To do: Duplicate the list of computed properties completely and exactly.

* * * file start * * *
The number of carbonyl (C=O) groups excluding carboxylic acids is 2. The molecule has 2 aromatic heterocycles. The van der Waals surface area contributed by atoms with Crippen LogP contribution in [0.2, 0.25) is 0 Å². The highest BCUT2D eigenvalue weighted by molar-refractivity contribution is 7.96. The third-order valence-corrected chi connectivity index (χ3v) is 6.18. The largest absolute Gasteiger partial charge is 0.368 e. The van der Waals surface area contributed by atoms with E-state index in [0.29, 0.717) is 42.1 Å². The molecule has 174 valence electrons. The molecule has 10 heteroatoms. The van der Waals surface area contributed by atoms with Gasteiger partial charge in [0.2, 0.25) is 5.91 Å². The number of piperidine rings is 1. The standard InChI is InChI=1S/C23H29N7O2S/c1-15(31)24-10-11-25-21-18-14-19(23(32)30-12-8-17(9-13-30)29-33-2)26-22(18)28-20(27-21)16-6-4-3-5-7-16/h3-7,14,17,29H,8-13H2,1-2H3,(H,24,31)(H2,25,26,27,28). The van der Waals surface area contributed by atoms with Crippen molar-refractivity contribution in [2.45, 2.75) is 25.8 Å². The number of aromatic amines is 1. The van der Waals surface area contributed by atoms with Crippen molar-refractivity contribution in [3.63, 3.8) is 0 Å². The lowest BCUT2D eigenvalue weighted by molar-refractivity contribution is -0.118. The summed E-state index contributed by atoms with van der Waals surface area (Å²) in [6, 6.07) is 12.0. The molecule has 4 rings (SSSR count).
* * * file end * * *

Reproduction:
The number of carbonyl (C=O) groups excluding carboxylic acids is 2. The molecule has 2 aromatic heterocycles. The van der Waals surface area contributed by atoms with Crippen LogP contribution in [0.2, 0.25) is 0 Å². The highest BCUT2D eigenvalue weighted by molar-refractivity contribution is 7.96. The third-order valence-corrected chi connectivity index (χ3v) is 6.18. The largest absolute Gasteiger partial charge is 0.368 e. The van der Waals surface area contributed by atoms with E-state index in [0.29, 0.717) is 42.1 Å². The molecule has 174 valence electrons. The molecule has 10 heteroatoms. The van der Waals surface area contributed by atoms with Gasteiger partial charge in [0.2, 0.25) is 5.91 Å². The number of piperidine rings is 1. The standard InChI is InChI=1S/C23H29N7O2S/c1-15(31)24-10-11-25-21-18-14-19(23(32)30-12-8-17(9-13-30)29-33-2)26-22(18)28-20(27-21)16-6-4-3-5-7-16/h3-7,14,17,29H,8-13H2,1-2H3,(H,24,31)(H2,25,26,27,28). The van der Waals surface area contributed by atoms with Crippen molar-refractivity contribution in [2.45, 2.75) is 25.8 Å². The number of aromatic amines is 1. The van der Waals surface area contributed by atoms with Crippen molar-refractivity contribution in [3.63, 3.8) is 0 Å². The lowest BCUT2D eigenvalue weighted by molar-refractivity contribution is -0.118. The summed E-state index contributed by atoms with van der Waals surface area (Å²) in [6, 6.07) is 12.0. The molecule has 4 rings (SSSR count).